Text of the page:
When the axons that carry signals to muscles are growing, they rely on help from Frizzled3—a protein that is known to perform a number of other important functions in cells—to reach their final destination.
Although many nerve fibres travel considerable distances as they develop, the motor axons that carry signals from the central nervous system to various muscles throughout the body must complete the neuronal equivalent of the Oregon Trail. Remarkably, these motor axons usually reach their targets and understanding how this happens has motivated generations of developmental neurobiologists.
The discovery of axon guidance molecules in the 1990s represented a major breakthrough in our efforts to understand how axons manoeuvre through the body to reach their final targets (Evans and Bashaw, 2010). Just as landmarks helped the early pioneers navigate their way along the Oregon trail to the western frontier of the US, guidance molecules provide axons with directions to their destination. Unfortunately, as with the pioneers, the survival of the neurons often depends on their axons making it to their final destination.
It has been hypothesized that intermediate targets might also provide such support en route, which has the effect of eliminating axons that stray off the trail early on (Wang and Tessier-Lavigne, 1999). However, in vivo evidence for this model has remained scarce. Now, in eLife, Zhong Hua, Philip Smallwood and Jeremy Nathans of the Johns Hopkins University School of Medicine present new evidence linking the arrival of motor axons at intermediate targets with neuronal survival (Hua et al., 2013).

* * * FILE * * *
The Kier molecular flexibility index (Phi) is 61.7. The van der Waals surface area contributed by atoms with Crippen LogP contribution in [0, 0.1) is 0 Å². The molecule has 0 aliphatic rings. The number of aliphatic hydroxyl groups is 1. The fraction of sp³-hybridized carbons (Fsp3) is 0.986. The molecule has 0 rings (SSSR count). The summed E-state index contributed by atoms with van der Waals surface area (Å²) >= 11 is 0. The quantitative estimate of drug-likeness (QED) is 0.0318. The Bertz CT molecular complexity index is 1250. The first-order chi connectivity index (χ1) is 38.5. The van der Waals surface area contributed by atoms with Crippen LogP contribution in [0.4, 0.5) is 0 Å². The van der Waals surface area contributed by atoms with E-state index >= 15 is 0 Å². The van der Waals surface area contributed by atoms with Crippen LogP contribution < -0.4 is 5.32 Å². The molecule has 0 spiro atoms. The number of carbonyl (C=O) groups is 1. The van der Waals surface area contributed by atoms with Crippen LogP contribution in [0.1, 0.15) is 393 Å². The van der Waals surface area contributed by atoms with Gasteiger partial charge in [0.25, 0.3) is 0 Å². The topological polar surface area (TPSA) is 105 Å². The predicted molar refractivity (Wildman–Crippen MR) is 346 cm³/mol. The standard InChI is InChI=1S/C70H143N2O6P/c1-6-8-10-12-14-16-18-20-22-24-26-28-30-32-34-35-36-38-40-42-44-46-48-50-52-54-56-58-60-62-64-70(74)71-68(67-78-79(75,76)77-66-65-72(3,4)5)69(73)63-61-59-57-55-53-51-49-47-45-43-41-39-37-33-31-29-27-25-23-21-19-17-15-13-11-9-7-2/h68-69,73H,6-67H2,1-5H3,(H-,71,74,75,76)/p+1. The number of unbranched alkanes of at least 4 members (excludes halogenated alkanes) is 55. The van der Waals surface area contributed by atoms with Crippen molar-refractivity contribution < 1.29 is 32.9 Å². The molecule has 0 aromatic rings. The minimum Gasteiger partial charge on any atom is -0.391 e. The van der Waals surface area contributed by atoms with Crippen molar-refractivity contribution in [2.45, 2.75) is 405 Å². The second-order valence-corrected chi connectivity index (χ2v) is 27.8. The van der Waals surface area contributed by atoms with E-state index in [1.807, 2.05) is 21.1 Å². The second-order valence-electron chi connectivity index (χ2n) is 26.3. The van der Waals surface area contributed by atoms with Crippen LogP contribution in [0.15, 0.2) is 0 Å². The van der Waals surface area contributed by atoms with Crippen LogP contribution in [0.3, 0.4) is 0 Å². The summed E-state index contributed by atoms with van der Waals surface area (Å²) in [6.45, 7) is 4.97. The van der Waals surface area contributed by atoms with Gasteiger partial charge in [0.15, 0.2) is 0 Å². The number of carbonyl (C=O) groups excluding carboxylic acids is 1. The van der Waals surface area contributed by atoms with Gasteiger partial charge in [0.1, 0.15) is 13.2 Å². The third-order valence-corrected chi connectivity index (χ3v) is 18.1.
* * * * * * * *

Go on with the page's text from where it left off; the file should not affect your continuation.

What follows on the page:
Muscles in the limbs receive input from neurons in the lateral motor column of the spinal cord. These neurons are further divided into lateral and medial groups, and although the axons projecting from these neurons leave the spinal cord together, their paths diverge within the limb to target dorsal and ventral muscles respectively (Figure 1A). Axons at this branching point must decide which region of the limb to enter, and then continue growing to reach all the muscles that control the movement of that limb. So how do the axons decide which road to take? The answer lies in the combinations of axon guidance signals provided by the developing limb, which give specific directions about where each axon should and should not grow (Bonanomi and Pfaff, 2010). In the absence of these signals, a dorsal axon might accidentally travel to the ventral muscles, or vice versa, resulting in what is called a guidance phenotype (Figure 1B; Helmbacher et al., 2000; Huber et al., 2005; Luria et al., 2008).
When an axon encounters a guidance signal, it must choose to continue growing straight ahead, make a turn, or perhaps stop altogether. The decision is made within a specialized structure at the tip of the growing axon called the growth cone. How the growth cone actually responds to axon guidance signals remains poorly understood, but recent research into planar polarity proteins has unexpectedly uncovered a possible mechanism.